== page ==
If Bobby Valentine is, indeed, shooting to the top of the Red Sox' list of managerial candidates, the team is -- according to Damon Amendolara -- ignoring a fairly significant piece of history:
Valentine once presided over the exact same time of collapse that the Red Sox endured two months ago. Except his team was allegedly smoking dope, and not drinking beer and eating chicken, in the clubhouse.
"You do realize that the RedSox 11 happened one other time: It was the Mets on 02, and that was withBobby Valentine," said the 98.5 The Sports Hub host on 'Sports Sunday'. "They had a huge payrollwith a bunch of veterans that were supposed to win the division, and theyfinished in last place, collapsed, with a ton of soap-opera drama.
"And it wasweed smoking, not chicken and beer, in the 02 Mets clubhouse."
For that reason, D.A. is not on the Bobby V. bandwagon.
"Its a joke! How can weignore this? The exact collapse that happened to the Red Sox in 11 happenedunder his watch nine years ago! . . .
"If theyre looking forsomeone to clean up that clubhouse, hes the wrong guy."
The Boston Red Sox put up six runs in the first inning and coasted to a 9-2 victory over the Pittsburgh Pirates on Tuesday night.
Mookie Betts and Jackie Bradley Jr. led the way for the Red Sox with four and three RBI respectfully. Both outfielders had two-run home runs in the Sox’ big first inning.
Knuckleballer Steven Wright gave up one earned run in four innings, his ERA for the spring is now 0.68.
The Red Sox are back in action again on Wednesday at 1:05 p.m when Rick Porcello makes his final spring training start against the Minnesota Twins.
Infielder Marco Hernandez may make the Red Sox roster after all.
Fellow infielder Josh Rutledge, the presumptive 25th man on the Red Sox, suffered a left hamstring strain on Tuesday against the Pirates, according to reporters in Florida, including Jason Mastrodonato of the Boston Herald.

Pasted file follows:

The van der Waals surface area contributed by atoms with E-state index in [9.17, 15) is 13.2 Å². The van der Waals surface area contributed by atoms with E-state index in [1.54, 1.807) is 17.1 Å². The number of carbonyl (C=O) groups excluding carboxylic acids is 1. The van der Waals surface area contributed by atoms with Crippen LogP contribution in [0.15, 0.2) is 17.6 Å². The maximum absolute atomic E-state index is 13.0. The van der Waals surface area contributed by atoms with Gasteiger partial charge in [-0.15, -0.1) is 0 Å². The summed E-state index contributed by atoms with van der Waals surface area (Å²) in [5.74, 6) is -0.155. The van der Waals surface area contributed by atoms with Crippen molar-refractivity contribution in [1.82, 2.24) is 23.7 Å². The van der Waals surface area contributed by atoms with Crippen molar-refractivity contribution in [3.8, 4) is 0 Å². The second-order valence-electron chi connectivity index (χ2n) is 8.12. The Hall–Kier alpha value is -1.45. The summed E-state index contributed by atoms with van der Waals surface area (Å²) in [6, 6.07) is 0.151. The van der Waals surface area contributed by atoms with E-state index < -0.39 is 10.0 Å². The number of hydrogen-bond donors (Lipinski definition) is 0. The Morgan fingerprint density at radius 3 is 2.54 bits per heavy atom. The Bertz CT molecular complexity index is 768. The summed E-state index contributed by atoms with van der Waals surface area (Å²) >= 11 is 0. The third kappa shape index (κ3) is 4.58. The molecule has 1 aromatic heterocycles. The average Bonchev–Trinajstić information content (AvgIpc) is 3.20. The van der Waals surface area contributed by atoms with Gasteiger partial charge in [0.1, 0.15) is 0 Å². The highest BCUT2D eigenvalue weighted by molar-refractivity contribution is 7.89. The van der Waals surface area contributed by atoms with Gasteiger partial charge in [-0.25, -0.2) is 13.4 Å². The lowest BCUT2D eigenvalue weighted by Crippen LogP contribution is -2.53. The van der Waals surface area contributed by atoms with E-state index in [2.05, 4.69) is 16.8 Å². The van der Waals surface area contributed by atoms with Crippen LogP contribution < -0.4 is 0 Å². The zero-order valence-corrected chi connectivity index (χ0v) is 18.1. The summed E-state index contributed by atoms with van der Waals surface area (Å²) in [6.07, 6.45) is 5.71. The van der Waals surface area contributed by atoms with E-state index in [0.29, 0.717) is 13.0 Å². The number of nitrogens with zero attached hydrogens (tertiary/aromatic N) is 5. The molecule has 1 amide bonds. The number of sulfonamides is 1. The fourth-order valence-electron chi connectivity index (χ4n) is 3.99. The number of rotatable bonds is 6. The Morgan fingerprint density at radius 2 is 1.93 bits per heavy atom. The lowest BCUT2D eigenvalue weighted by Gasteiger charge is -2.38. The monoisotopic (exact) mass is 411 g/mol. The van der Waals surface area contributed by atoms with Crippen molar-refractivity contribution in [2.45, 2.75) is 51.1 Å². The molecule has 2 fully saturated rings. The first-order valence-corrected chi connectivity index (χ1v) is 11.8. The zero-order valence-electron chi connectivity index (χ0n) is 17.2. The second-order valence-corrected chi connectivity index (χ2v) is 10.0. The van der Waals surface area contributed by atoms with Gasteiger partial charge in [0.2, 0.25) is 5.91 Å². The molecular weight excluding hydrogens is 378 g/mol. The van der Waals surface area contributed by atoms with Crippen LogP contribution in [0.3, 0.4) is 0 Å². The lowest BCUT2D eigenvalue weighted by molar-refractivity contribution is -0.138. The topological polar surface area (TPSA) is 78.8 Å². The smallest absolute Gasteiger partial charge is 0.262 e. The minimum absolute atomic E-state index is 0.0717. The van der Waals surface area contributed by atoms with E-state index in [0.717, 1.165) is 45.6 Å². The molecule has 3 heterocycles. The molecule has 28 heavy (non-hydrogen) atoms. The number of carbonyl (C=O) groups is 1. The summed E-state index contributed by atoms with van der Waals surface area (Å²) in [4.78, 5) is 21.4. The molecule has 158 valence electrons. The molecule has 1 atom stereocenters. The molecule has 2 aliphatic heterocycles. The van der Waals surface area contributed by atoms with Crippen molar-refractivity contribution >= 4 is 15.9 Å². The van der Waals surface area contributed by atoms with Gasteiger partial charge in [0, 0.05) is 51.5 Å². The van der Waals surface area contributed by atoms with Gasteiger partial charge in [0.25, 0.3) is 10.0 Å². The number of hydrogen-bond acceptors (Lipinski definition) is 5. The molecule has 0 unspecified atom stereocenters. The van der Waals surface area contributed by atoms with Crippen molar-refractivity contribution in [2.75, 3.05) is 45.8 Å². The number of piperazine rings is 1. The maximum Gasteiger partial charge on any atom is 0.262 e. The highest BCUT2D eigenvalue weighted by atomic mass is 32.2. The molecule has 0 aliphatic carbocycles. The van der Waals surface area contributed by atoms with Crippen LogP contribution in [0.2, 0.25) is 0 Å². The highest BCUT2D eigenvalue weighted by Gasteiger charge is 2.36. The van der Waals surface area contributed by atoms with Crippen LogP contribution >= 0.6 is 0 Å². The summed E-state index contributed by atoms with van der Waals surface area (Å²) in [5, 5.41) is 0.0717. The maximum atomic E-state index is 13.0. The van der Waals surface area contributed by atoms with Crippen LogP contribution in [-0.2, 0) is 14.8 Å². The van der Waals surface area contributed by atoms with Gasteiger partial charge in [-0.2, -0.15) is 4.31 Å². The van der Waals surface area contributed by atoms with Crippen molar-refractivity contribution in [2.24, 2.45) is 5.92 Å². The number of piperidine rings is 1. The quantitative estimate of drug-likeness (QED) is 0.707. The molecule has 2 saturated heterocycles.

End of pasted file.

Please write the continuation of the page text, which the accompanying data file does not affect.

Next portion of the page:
If Rutledge isn’t ready for opening day, Hernandez, a left-handed hitter, may have his crack.
The question is whether the Sox would be comfortable without a right-handed bat to complement both Pablo Sandoval and Mitch Moreland on the corners. Rutledge was going to give the Sox that right-handed look they sought. (When Hanley Ramirez's shoulder will be healthy enough to play first base is unclear, but isn't expected to be too long.)
Neither Rutledge nor Hernandez has played first base in the majors or minors.
A big-league rookie last year, Hernandez has done decently against lefties at the upper levels of the minors, hitting .328 vs. them at Triple-A Pawtucket last season in 67 at-bats. He hit .315 in 54 at-bats at Pawtucket, with a .318 average against them that season in 88 at-bats for Double-A Portland.
Rutledge is a Rule 5 draft pick who has to remain on the major league 25-man roster the whole season or the Sox risk losing him. Placement on the disabled list doesn’t affect his status unless he’s on the disabled list for a very lengthy time.
An alternative option is Steve Selsky, who has first-base experience, but he's already been optioned.